Take the 2-minute tour ×
Stack Overflow is a question and answer site for professional and enthusiast programmers. It's 100% free, no registration required.

I created a lucene(3.0.1) index on a column to search with in text, On testing on this text :

$GLD is a great example of why it does not make sense EVER to try and catch a falling knife.

It gives me result if I search by keyword "falling" but I am getting nothing on searching by "$GLD"

I am using standardAnalyzer :

String longString = "$GLD is a great example of why it does not make sense EVER to try and catch a falling knife."

Analyzer analyzer = new StandardAnalyzer(Version.LUCENE_30);
doc.add(new Field("data", longString, Store.YES, Field.Index.ANALYZED));

Because Field.Index.ANALYZED is set it should create tokens and $GLD should be present. Analyzer will remove stop words from the text, is word $GLD is also getting removed in the process.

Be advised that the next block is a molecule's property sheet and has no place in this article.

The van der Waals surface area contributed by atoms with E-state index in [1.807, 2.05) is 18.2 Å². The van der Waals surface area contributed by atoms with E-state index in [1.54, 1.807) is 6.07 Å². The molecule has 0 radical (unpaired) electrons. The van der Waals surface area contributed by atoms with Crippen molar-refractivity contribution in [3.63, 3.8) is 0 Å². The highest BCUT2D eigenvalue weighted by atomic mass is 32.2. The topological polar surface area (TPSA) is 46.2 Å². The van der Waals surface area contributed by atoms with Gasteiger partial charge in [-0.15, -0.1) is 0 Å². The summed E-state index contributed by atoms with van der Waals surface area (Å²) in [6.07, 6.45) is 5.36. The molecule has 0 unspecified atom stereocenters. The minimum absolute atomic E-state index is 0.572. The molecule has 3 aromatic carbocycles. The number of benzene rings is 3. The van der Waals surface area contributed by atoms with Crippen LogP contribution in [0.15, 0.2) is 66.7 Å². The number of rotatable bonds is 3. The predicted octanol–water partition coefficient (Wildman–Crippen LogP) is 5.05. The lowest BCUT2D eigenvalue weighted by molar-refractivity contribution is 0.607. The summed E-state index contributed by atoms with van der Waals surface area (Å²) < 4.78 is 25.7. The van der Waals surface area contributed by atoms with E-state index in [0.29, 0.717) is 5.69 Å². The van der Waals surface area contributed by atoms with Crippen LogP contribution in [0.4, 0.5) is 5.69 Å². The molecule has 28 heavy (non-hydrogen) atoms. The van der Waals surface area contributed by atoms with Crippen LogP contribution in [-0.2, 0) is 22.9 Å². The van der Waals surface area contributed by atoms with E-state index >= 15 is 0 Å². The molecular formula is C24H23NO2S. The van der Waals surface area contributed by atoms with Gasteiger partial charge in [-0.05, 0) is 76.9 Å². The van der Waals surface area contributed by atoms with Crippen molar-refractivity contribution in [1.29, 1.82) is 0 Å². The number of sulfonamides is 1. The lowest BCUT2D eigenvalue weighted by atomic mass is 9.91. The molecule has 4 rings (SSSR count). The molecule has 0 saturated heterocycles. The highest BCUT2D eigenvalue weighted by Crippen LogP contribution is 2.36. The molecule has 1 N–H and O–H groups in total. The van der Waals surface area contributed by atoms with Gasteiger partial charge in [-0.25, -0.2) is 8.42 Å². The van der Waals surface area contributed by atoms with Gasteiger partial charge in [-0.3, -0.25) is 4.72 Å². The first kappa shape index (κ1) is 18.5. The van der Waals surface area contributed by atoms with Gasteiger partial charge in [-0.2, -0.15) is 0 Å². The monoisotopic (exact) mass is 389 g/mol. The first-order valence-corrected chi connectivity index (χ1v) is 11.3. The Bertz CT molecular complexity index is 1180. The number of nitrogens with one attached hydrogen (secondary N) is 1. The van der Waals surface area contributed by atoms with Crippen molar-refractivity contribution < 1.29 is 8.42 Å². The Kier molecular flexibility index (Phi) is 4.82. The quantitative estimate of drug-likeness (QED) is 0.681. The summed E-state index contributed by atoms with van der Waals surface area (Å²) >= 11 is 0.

share|improve this question
1  
Are you specifying the same Analyzer when creating your QueryParser? "$GLD" is likely transformed (I believe into "gld"), and if different Analyzers, or different versions, are used when indexing and in the QueryParser, then end results of analysis may not agree. –  femtoRgon Aug 13 '13 at 23:21
    
I am not defining QueryParser and Analyzer in searching query, I am using IndexSearcher searcher = new IndexSearcher(directory); , TermRangeQuery and TermQuery. But it was able to search by gld, thanks for the help. –  naveen kumar Aug 14 '13 at 4:33

3 Answers 3

Your document's field is changed by Analyzer. Why don't you use Analyzer on your query before you search. Meanwhile a QueryParser would help a lot.

share|improve this answer

You should check the StandardAnalyzer, the StandardAnalyzer may remove $ and may use LowerCaseFilter in its procedure (I'm not sure, I just know 2.3 and 4.1). The LowerCaseFilter will make the words to lower case. When you search upper case letter, you won't get any thing.

You can use Luke to check the tokenized result in index.

share|improve this answer

It also helps to use Luke to check that your query does what you think it does.

share|improve this answer

Your Answer

 
discard

By posting your answer, you agree to the privacy policy and terms of service.

Not the answer you're looking for? Browse other questions tagged or ask your own question.